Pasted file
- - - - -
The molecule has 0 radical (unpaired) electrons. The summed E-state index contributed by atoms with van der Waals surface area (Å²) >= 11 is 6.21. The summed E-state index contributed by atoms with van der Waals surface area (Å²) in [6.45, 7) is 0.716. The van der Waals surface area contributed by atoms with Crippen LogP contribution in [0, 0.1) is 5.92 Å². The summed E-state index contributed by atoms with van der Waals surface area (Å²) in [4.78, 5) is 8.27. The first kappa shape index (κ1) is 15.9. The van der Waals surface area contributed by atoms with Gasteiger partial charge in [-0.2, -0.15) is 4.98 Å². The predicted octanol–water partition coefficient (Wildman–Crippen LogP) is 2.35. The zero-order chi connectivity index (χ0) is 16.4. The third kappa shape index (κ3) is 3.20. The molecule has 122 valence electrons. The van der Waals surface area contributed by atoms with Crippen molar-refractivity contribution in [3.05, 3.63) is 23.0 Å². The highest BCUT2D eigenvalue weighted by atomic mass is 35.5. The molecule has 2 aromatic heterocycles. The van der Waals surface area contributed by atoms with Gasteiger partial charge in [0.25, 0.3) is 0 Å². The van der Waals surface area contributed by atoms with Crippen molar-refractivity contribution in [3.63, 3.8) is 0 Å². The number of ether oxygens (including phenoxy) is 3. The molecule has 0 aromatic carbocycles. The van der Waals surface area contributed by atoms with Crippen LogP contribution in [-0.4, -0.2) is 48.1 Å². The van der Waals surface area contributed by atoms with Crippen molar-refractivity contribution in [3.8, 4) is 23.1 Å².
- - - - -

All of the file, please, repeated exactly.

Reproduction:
The molecule has 0 radical (unpaired) electrons. The summed E-state index contributed by atoms with van der Waals surface area (Å²) >= 11 is 6.21. The summed E-state index contributed by atoms with van der Waals surface area (Å²) in [6.45, 7) is 0.716. The van der Waals surface area contributed by atoms with Crippen LogP contribution in [0, 0.1) is 5.92 Å². The summed E-state index contributed by atoms with van der Waals surface area (Å²) in [4.78, 5) is 8.27. The first kappa shape index (κ1) is 15.9. The van der Waals surface area contributed by atoms with Gasteiger partial charge in [-0.2, -0.15) is 4.98 Å². The predicted octanol–water partition coefficient (Wildman–Crippen LogP) is 2.35. The zero-order chi connectivity index (χ0) is 16.4. The third kappa shape index (κ3) is 3.20. The molecule has 122 valence electrons. The van der Waals surface area contributed by atoms with Crippen molar-refractivity contribution in [3.05, 3.63) is 23.0 Å². The highest BCUT2D eigenvalue weighted by atomic mass is 35.5. The molecule has 2 aromatic heterocycles. The van der Waals surface area contributed by atoms with Gasteiger partial charge in [0.25, 0.3) is 0 Å². The van der Waals surface area contributed by atoms with Crippen molar-refractivity contribution in [3.63, 3.8) is 0 Å². The number of ether oxygens (including phenoxy) is 3. The molecule has 0 aromatic carbocycles. The van der Waals surface area contributed by atoms with Crippen LogP contribution in [-0.4, -0.2) is 48.1 Å². The van der Waals surface area contributed by atoms with Crippen molar-refractivity contribution in [3.8, 4) is 23.1 Å².